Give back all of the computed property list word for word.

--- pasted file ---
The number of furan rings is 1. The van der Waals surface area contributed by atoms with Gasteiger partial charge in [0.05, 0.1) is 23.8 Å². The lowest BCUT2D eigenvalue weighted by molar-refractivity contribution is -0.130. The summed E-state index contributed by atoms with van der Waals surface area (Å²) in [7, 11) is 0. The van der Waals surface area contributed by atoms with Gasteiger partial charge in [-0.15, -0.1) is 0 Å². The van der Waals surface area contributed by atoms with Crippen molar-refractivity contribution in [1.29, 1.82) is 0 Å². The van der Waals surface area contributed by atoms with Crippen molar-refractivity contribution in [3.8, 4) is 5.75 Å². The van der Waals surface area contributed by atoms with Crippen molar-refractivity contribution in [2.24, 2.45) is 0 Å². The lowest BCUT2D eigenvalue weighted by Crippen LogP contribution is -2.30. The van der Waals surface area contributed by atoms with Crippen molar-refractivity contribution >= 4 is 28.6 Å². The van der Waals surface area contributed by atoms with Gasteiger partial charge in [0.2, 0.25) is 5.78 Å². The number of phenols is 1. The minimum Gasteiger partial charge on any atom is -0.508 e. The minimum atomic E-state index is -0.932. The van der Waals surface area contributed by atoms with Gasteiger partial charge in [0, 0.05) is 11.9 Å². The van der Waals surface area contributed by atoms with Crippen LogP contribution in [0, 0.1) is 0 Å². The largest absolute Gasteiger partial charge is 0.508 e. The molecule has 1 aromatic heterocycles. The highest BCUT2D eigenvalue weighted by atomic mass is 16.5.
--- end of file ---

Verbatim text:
The number of furan rings is 1. The van der Waals surface area contributed by atoms with Gasteiger partial charge in [0.05, 0.1) is 23.8 Å². The lowest BCUT2D eigenvalue weighted by molar-refractivity contribution is -0.130. The summed E-state index contributed by atoms with van der Waals surface area (Å²) in [7, 11) is 0. The van der Waals surface area contributed by atoms with Gasteiger partial charge in [-0.15, -0.1) is 0 Å². The van der Waals surface area contributed by atoms with Crippen molar-refractivity contribution in [1.29, 1.82) is 0 Å². The van der Waals surface area contributed by atoms with Crippen molar-refractivity contribution in [3.8, 4) is 5.75 Å². The van der Waals surface area contributed by atoms with Crippen molar-refractivity contribution in [2.24, 2.45) is 0 Å². The lowest BCUT2D eigenvalue weighted by Crippen LogP contribution is -2.30. The van der Waals surface area contributed by atoms with Crippen molar-refractivity contribution >= 4 is 28.6 Å². The van der Waals surface area contributed by atoms with Gasteiger partial charge in [0.2, 0.25) is 5.78 Å². The number of phenols is 1. The minimum Gasteiger partial charge on any atom is -0.508 e. The minimum atomic E-state index is -0.932. The van der Waals surface area contributed by atoms with Gasteiger partial charge in [0, 0.05) is 11.9 Å². The van der Waals surface area contributed by atoms with Crippen LogP contribution in [0, 0.1) is 0 Å². The largest absolute Gasteiger partial charge is 0.508 e. The molecule has 1 aromatic heterocycles. The highest BCUT2D eigenvalue weighted by atomic mass is 16.5.